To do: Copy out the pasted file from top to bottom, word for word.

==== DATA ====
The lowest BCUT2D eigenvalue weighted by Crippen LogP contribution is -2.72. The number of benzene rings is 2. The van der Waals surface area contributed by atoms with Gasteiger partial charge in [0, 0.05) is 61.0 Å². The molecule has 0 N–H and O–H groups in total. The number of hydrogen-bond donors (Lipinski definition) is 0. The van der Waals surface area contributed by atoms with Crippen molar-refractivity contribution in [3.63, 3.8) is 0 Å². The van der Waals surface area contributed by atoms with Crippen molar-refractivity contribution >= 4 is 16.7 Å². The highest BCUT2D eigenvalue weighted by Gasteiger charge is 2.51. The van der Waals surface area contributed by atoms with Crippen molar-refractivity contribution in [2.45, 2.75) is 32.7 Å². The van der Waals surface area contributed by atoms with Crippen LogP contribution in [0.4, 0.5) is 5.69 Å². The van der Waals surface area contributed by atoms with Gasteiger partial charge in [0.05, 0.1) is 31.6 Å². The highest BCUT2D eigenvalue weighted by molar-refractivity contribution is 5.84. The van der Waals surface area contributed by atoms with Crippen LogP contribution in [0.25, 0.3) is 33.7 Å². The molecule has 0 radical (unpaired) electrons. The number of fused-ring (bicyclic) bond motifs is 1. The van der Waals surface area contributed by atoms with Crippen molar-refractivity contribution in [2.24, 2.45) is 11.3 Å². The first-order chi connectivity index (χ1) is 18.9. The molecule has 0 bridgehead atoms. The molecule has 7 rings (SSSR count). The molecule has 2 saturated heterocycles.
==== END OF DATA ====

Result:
The lowest BCUT2D eigenvalue weighted by Crippen LogP contribution is -2.72. The number of benzene rings is 2. The van der Waals surface area contributed by atoms with Gasteiger partial charge in [0, 0.05) is 61.0 Å². The molecule has 0 N–H and O–H groups in total. The number of hydrogen-bond donors (Lipinski definition) is 0. The van der Waals surface area contributed by atoms with Crippen molar-refractivity contribution in [3.63, 3.8) is 0 Å². The van der Waals surface area contributed by atoms with Crippen molar-refractivity contribution >= 4 is 16.7 Å². The highest BCUT2D eigenvalue weighted by Gasteiger charge is 2.51. The van der Waals surface area contributed by atoms with Crippen molar-refractivity contribution in [2.45, 2.75) is 32.7 Å². The van der Waals surface area contributed by atoms with Crippen LogP contribution in [0.4, 0.5) is 5.69 Å². The van der Waals surface area contributed by atoms with Gasteiger partial charge in [0.05, 0.1) is 31.6 Å². The highest BCUT2D eigenvalue weighted by molar-refractivity contribution is 5.84. The van der Waals surface area contributed by atoms with Crippen LogP contribution in [0.25, 0.3) is 33.7 Å². The molecule has 0 radical (unpaired) electrons. The number of fused-ring (bicyclic) bond motifs is 1. The van der Waals surface area contributed by atoms with Crippen molar-refractivity contribution in [2.24, 2.45) is 11.3 Å². The first-order chi connectivity index (χ1) is 18.9. The molecule has 0 bridgehead atoms. The molecule has 7 rings (SSSR count). The molecule has 2 saturated heterocycles.